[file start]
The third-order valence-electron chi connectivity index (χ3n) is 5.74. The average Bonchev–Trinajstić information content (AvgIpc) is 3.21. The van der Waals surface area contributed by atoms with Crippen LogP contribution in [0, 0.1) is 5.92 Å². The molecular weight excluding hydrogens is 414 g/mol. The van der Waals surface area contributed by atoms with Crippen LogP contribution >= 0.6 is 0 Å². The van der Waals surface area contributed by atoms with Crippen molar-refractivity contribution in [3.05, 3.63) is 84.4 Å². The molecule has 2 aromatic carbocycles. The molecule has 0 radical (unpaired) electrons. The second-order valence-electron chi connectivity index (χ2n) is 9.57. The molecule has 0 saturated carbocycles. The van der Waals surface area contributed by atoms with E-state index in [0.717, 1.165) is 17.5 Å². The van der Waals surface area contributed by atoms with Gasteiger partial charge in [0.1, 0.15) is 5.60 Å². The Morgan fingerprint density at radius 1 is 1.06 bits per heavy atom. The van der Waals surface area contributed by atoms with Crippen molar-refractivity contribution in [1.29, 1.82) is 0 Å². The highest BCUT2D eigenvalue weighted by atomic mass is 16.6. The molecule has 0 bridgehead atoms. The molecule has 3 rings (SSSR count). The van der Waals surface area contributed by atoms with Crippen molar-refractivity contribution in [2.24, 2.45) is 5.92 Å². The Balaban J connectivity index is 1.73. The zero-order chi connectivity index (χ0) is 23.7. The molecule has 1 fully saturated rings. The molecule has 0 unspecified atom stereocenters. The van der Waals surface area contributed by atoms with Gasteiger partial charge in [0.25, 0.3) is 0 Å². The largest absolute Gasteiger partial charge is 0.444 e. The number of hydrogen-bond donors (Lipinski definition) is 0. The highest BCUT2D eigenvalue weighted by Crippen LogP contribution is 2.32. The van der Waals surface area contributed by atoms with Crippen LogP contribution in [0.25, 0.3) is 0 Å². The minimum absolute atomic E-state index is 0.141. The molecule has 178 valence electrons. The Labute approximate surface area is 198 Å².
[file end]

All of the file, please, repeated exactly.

The third-order valence-electron chi connectivity index (χ3n) is 5.74. The average Bonchev–Trinajstić information content (AvgIpc) is 3.21. The van der Waals surface area contributed by atoms with Crippen LogP contribution in [0, 0.1) is 5.92 Å². The molecular weight excluding hydrogens is 414 g/mol. The van der Waals surface area contributed by atoms with Crippen LogP contribution >= 0.6 is 0 Å². The van der Waals surface area contributed by atoms with Crippen molar-refractivity contribution in [3.05, 3.63) is 84.4 Å². The molecule has 2 aromatic carbocycles. The molecule has 0 radical (unpaired) electrons. The second-order valence-electron chi connectivity index (χ2n) is 9.57. The molecule has 0 saturated carbocycles. The van der Waals surface area contributed by atoms with E-state index in [0.717, 1.165) is 17.5 Å². The van der Waals surface area contributed by atoms with Gasteiger partial charge in [0.1, 0.15) is 5.60 Å². The Morgan fingerprint density at radius 1 is 1.06 bits per heavy atom. The van der Waals surface area contributed by atoms with Crippen molar-refractivity contribution in [1.29, 1.82) is 0 Å². The highest BCUT2D eigenvalue weighted by atomic mass is 16.6. The molecule has 0 bridgehead atoms. The molecule has 3 rings (SSSR count). The van der Waals surface area contributed by atoms with Crippen molar-refractivity contribution in [2.24, 2.45) is 5.92 Å². The Balaban J connectivity index is 1.73. The zero-order chi connectivity index (χ0) is 23.7. The molecule has 1 fully saturated rings. The molecule has 0 unspecified atom stereocenters. The van der Waals surface area contributed by atoms with Gasteiger partial charge in [0.25, 0.3) is 0 Å². The largest absolute Gasteiger partial charge is 0.444 e. The number of hydrogen-bond donors (Lipinski definition) is 0. The highest BCUT2D eigenvalue weighted by Crippen LogP contribution is 2.32. The van der Waals surface area contributed by atoms with Crippen LogP contribution in [0.25, 0.3) is 0 Å². The minimum absolute atomic E-state index is 0.141. The molecule has 178 valence electrons. The Labute approximate surface area is 198 Å².